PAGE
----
“It’s okay to ask other grownups for help.”
“I don’t need any help. I can take care of myself and my brother and sister.”
She raises her hand slightly. “I’m not saying you can’t take care of yourself.” She walks back to her desk and pulls out a black note book. “You have been late to school a total of ten times in three weeks. Did you know you could lose class credit after seven tardies?”
My throat suddenly feels dry. “No, I didn’t know that.”
“Well you can, but…I only marked you late three of those times.”
My face burns. I glare at the floor. I don’t want her pity. I don’t want charity. My brother and sister and I are fine. We’ll figure it out. We don’t need anyone’s help.
“Look, Mark, you are an incredibly bright kid, both you and your brother. There is no doubt that you will both get into Bronx Science or Stuyvesant, if you choose. But, you’re going to have to learn to not let your pride get in the way of asking for help. Otherwise, these outside forces, these uncontrollable circumstances, will run your life.”
I look up at her, nod, and look back at the floor.
“Did you ever hear of the phrase, ‘It takes a village to raise a child’? Well, I’m part of that village.” She opens a drawer on the right side of her desk, digs deep inside for a few seconds, and then walks towards me with her arm stretched out. “Take this,” she says, with an MP3 player in her hand. “I used to use this thing every day on my way to work, but then I got a new one for Christmas. This one’s got an alarm clock setting. Make sure you charge it every day.”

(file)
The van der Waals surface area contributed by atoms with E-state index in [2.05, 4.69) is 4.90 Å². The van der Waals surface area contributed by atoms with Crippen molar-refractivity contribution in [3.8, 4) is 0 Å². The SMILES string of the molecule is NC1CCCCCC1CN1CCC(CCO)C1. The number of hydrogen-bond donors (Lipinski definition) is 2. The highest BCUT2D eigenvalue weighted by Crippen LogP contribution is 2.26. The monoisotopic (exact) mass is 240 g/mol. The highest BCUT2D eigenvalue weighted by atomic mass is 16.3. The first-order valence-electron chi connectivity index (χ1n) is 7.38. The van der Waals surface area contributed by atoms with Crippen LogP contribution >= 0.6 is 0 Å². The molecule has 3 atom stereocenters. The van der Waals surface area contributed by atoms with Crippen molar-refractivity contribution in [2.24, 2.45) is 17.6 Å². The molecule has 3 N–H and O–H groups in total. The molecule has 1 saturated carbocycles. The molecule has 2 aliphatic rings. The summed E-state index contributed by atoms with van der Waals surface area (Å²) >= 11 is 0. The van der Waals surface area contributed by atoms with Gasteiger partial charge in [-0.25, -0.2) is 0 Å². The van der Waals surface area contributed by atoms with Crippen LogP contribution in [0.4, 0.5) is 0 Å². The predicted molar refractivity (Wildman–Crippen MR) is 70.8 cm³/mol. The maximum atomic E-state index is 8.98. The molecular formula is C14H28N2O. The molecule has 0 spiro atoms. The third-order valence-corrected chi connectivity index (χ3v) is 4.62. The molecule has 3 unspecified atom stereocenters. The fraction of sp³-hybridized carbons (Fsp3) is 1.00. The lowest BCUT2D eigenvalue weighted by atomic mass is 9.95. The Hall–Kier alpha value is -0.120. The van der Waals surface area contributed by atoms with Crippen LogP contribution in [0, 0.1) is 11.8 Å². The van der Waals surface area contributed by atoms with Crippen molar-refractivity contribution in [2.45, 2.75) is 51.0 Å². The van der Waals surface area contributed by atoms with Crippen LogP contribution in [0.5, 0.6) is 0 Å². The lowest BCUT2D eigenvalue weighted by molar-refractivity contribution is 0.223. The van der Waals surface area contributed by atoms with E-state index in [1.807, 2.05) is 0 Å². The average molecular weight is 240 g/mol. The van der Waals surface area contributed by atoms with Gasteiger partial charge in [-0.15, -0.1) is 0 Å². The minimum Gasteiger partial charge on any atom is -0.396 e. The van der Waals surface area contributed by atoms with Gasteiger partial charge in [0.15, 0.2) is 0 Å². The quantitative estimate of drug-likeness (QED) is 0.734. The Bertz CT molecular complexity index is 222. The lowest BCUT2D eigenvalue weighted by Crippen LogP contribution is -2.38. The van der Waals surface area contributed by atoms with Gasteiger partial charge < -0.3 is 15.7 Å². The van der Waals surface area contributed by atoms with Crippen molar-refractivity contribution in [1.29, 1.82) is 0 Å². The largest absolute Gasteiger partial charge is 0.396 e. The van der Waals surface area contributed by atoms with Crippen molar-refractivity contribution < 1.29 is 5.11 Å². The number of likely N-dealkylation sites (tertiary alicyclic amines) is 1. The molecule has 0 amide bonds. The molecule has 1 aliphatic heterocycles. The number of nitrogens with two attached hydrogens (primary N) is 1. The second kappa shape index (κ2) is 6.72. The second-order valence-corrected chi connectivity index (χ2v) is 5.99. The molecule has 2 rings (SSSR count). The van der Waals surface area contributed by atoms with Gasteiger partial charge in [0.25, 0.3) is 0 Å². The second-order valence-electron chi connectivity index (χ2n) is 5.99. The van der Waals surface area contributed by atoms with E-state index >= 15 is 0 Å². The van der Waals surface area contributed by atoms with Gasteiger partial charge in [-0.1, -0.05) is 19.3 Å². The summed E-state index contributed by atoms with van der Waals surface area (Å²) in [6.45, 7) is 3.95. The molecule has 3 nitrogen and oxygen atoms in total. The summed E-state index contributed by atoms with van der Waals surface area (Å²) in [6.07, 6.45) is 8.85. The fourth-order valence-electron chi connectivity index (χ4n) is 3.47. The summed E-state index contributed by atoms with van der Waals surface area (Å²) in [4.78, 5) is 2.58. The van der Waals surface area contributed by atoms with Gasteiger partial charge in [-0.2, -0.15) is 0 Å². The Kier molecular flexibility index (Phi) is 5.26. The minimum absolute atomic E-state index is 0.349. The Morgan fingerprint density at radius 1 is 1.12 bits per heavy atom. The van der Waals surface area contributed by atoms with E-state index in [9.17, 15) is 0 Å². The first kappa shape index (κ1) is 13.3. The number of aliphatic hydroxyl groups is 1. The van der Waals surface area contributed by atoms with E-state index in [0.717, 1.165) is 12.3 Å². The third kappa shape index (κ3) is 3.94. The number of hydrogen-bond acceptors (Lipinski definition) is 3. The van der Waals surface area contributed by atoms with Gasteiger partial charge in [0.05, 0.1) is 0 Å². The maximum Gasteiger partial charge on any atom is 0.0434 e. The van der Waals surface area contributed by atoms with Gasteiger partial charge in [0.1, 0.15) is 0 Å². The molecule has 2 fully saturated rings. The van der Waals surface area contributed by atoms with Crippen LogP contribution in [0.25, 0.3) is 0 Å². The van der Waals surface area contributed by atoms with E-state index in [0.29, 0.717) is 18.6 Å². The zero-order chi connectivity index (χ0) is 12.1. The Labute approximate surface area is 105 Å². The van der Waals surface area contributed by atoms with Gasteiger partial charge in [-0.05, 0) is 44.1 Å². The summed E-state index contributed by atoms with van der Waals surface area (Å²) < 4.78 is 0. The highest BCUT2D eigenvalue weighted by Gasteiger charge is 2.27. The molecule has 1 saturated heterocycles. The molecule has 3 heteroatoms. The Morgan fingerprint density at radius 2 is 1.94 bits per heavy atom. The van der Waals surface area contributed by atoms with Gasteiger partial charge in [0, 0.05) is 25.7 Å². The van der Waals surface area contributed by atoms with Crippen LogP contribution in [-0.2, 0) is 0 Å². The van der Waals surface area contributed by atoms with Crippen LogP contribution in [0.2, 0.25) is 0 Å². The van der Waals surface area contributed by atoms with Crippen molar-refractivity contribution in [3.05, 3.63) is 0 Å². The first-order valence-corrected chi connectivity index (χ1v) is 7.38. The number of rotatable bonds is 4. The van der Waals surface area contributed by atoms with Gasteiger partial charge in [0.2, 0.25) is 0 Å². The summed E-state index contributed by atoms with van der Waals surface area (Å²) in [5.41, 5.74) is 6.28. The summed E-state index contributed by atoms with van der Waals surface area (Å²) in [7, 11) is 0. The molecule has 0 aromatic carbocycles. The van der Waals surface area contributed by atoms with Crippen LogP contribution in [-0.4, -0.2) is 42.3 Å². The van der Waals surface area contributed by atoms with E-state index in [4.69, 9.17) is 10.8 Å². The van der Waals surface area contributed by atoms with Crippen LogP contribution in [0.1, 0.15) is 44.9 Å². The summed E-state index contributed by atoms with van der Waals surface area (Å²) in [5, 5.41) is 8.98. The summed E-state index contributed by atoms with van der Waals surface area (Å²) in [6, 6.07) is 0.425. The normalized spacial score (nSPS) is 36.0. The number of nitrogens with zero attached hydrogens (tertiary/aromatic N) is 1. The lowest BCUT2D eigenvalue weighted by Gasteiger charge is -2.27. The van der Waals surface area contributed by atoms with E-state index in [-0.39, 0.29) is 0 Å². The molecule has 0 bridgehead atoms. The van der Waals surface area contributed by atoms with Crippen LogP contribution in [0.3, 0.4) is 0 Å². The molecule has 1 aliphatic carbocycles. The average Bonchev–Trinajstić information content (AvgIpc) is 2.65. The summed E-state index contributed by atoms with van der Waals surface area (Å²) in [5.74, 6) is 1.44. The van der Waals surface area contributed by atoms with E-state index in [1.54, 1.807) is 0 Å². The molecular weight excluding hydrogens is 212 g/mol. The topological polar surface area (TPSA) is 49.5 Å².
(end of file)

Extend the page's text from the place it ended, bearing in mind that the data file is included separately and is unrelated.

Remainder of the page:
I shake my head. “I can’t take that.”
“Mark, I would’ve found it on the last day of school and I would’ve thrown it in the trash then. Just take it.”
“Isn’t there some teacher-student policy that prohibits this?”
“For the love of God, Mark, will you just take the damn thing and be here on time tomorrow?”
The blue MP3 player feels delicate, vulnerable, and expensive in my hands. She hands me a white cord tied up into a figure eight with a twisty string.
“Good. Now go to the auditorium to take your photo.”
I rise from my chair slowly and walk towards the door.
“Mark, if you ever need another alarm clock, please let me know. I might have other MP3 players to throw away. You’d be doing me a favor.”
“Thank you Mrs. Kinsley,” I say with a knot in my throat.
As I walk down the hallway towards the auditorium, I secretly swear to be extra early to school tomorrow and to save up to pay Mrs. Kinsley back for the MP3 player. She probably won’t take my money, so I’ll have to get her a gift. I have to thank her, somehow.
And I swear…Zach, Casey, Mom and I are definitely going to have ice cream sundaes this weekend.